ABSTRACT: The first gamma-ray line originating from outside the solar system that was ever detected is the 511 keV emission from the center of our Galaxy. The accepted explanation of this signal is the annihilation of electrons and positrons. However, despite 30 years of intense theoretical and observational investigation, the main sources of positrons have not been identified up to now. In this paper we propose an alternative explanation: the observed signal is due to atomic transitions to ”small hydrogen atom,” where electron is captured by proton on a small tight orbit around proton. This model may also be relevant to some dark matter searching experiments capable of observing a very small signal. We propose a detector to improve their detection-reach even further down to smaller signals equivalent to a single electron and a single photon of a few eV energy. We describe the status of the experimental search to find the small hydrogen atom, and propose a method how to discover it in the lab directly.

  • These are a matched pair of all stainless-steel re-usable reactors to fit inside the 'Model T' reactor. As always, one test, one control. They are fitted with 4mm OD gas/vacuum pipes (also stainless) which thanks to the very poor thermal conductivity of stainless steel can be coupled up with high-temperature silicon-rubber tubing. As you can see, they fit into the 'hot core's' of the ModelT reactor where they nudge up against a pair of thermocouples in the heart of the system. Almost finished, in fact they are just waiting for a final clean-up before delivery.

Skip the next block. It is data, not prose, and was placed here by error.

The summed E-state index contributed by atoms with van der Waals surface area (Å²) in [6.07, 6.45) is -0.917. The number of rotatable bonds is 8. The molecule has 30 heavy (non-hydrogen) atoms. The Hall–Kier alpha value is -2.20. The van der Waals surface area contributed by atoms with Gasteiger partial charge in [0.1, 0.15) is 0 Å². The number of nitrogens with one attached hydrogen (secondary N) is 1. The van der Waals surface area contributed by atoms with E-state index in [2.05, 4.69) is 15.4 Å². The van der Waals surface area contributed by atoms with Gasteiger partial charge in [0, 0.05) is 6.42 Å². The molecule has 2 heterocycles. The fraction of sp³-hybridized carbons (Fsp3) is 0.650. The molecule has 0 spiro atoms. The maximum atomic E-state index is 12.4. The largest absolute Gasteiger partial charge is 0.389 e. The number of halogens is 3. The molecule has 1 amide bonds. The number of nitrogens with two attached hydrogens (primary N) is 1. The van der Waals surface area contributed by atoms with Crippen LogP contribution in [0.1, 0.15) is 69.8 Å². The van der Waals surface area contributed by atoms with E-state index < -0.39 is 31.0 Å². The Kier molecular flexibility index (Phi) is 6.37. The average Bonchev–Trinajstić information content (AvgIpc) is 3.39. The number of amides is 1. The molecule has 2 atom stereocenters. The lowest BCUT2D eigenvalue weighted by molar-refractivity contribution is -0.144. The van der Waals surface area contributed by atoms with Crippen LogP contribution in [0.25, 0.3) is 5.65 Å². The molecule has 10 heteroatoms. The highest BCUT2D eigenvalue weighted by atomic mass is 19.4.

This particular pair of monsters has been built for a client, but we are able to offer these or similar items to any researcher who would like them. What fun this all is when we aren't arguing!

  • Hi Dan. Yes, we sell this stuff through You will find the hot cell there that these fit into (look for Model T reactor) and also a wide range of hardware and chemicals that are (in some cases) difficult or impossible to obtain in small amounts.

    You won't find this twin-tube steel system there yet, but it will be soon. Not a cheap item as you might imagine since it is a hand-built one-off- I think it will probably cost out at around $250. There is no qualification requirement to buy from us, beyond being a responsible adult and accepting full responsibility for what you do with your purchases. We can accept no responsibility for a mushroom cloud over Houston!

  • Nah, I'm not near Houston or any big city. A mushroom cloud here would only take out a few hundred oil wells. :) The reason I asked was because of the tendency for chemical companies to only sell to well established customers. Thanks.

  • Dan21 - we have a lot of processes in place and do not sell to anybody.
    For example, we reserve the right to questions customers on how they intend to use ordered product, as well the right to cancel orders without reasons given.

    For very special orders - we'd work with 3-rd party vendors that have even more rigid processes in place dealing with various regulations.
    Also, one extra precaution I take personally is to always stand behind Alan in the lab, using him as a human shield.